During the 17th century, London's merchant adventurers continued to seek out new commercial opportunities.
In December 1606, three small ships - the Susan Constant, Godspeed and Discovery - sailed from Blackwall with the backing of a Company of Merchant Adventurers. They founded the state of Virginia in North America.
That was 14 years before the Pilgrim Fathers set out from Plymouth. Here is a photograph of a replica of one of the ships, the Godspeed.
In 1609 the Virginia Company was established. The company traders exchanged woollens and weapons for furs with the Native Americans.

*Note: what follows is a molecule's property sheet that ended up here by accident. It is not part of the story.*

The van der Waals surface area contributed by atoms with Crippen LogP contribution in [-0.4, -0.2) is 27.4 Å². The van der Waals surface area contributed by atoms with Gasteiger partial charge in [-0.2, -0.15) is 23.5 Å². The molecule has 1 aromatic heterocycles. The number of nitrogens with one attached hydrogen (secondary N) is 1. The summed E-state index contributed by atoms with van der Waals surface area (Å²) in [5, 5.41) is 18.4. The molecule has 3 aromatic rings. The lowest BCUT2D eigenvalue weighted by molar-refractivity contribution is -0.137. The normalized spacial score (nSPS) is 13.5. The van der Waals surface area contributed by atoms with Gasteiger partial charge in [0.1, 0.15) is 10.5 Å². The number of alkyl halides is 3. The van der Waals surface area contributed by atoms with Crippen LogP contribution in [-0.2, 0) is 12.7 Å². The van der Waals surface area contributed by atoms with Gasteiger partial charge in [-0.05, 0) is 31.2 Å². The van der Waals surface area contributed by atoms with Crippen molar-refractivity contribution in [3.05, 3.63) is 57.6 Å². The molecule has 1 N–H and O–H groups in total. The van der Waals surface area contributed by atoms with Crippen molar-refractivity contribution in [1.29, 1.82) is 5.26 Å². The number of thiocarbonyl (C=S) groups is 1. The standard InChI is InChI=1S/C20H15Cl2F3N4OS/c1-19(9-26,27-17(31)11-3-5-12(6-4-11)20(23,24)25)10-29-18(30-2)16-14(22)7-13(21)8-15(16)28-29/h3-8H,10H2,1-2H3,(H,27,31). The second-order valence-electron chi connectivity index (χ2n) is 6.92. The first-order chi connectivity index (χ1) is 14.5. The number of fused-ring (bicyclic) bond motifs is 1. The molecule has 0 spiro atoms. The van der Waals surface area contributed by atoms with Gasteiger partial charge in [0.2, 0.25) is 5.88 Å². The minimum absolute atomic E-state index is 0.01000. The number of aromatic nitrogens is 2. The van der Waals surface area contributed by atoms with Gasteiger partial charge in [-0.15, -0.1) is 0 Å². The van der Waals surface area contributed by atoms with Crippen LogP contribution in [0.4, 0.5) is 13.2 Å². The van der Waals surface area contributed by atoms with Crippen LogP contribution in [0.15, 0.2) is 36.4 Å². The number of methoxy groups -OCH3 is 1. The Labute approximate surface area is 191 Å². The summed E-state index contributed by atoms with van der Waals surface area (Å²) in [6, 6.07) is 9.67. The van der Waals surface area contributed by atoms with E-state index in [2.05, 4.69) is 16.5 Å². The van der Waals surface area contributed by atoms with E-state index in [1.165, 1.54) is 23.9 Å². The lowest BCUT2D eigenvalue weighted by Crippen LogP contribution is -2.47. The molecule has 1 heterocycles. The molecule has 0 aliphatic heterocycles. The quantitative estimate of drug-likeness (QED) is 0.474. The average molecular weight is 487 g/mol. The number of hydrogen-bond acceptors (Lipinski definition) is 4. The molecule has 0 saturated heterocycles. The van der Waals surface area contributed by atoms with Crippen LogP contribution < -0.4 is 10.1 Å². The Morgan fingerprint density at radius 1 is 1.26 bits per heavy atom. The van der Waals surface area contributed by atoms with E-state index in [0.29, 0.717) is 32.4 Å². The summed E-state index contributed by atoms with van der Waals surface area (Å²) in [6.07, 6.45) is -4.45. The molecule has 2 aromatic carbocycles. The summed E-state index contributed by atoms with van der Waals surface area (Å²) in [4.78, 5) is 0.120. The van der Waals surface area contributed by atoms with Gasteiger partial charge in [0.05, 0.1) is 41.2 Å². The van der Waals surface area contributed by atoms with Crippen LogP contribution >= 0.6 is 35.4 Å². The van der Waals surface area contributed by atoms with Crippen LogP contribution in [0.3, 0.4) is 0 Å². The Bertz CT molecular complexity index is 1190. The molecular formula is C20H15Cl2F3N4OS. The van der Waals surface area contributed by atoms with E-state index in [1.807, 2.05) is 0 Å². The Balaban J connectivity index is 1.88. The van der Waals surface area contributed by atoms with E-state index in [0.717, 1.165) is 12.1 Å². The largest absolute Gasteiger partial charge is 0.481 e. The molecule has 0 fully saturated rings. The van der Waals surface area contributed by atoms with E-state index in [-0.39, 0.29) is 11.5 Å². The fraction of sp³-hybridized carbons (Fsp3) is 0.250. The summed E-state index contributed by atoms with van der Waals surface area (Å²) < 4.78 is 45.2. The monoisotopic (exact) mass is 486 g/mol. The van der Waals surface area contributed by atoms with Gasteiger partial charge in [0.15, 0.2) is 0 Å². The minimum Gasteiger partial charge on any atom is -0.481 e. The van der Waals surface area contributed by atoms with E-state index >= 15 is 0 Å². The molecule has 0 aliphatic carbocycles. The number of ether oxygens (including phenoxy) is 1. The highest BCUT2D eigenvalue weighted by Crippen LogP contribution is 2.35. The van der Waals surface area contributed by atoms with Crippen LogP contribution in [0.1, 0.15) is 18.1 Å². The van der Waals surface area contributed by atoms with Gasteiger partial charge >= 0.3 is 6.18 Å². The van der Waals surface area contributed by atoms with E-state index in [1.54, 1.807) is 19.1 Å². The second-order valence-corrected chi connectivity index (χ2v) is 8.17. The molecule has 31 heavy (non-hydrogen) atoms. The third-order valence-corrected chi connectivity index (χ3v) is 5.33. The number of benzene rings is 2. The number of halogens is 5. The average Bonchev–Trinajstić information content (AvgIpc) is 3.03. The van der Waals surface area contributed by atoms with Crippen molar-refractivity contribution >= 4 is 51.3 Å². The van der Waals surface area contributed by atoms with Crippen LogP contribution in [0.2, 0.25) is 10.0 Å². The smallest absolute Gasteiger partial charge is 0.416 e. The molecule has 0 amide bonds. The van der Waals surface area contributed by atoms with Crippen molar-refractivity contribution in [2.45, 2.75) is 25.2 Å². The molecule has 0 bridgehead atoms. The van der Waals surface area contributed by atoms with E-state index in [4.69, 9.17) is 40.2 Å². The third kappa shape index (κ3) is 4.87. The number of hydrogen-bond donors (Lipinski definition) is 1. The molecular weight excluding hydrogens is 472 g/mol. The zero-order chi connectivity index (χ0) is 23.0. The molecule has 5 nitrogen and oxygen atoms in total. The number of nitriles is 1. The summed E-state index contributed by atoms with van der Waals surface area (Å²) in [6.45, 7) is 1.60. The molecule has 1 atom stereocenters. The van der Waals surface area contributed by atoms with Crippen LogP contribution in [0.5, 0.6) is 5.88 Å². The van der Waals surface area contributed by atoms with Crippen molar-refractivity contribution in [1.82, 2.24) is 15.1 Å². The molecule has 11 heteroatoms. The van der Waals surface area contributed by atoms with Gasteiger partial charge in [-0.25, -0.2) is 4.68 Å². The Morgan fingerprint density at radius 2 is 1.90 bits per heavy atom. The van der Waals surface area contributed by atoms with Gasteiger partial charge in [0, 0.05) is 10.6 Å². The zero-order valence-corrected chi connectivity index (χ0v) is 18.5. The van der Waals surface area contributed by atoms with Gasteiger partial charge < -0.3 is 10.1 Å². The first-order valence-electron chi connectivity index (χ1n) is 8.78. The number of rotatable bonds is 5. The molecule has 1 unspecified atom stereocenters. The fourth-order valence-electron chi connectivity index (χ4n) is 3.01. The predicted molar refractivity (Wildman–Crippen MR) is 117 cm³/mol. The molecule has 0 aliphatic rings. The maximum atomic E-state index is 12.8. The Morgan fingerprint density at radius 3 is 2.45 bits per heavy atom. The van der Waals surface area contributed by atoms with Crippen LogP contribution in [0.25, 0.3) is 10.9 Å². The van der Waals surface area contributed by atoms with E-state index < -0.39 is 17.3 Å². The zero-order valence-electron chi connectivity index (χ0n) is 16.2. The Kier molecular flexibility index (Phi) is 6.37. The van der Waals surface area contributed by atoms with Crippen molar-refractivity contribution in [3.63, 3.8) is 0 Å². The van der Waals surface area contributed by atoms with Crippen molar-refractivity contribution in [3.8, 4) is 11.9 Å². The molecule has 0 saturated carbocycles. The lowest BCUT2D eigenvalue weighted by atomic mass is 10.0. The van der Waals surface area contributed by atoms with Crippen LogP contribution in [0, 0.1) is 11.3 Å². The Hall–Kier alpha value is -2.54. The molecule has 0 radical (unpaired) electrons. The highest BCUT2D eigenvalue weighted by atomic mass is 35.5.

Virginia has a warm, fertile climate, perfect for growing tobacco. Sir Francis Drake (1540-96) introduced the tobacco leaf to England in 1585 and smoking became popular in England, especially among the wealthier classes.
By the 1640s the English colonists in Virginia dominated the Atlantic tobacco trade. They were sending huge quantities to London.
In June 1668, the ketches Nonsuch and Eaglet left the Thames to explore the territory around Hudson Bay in Canada. Only the Nonsuch reached her goal and returned four months later with a cargo of beaver furs.
Charles II realised that important results would follow from this first expedition. He sealed the Charter of the Hudson's Bay Company in 1670. The flag alongside carries the company's coat-of-arms.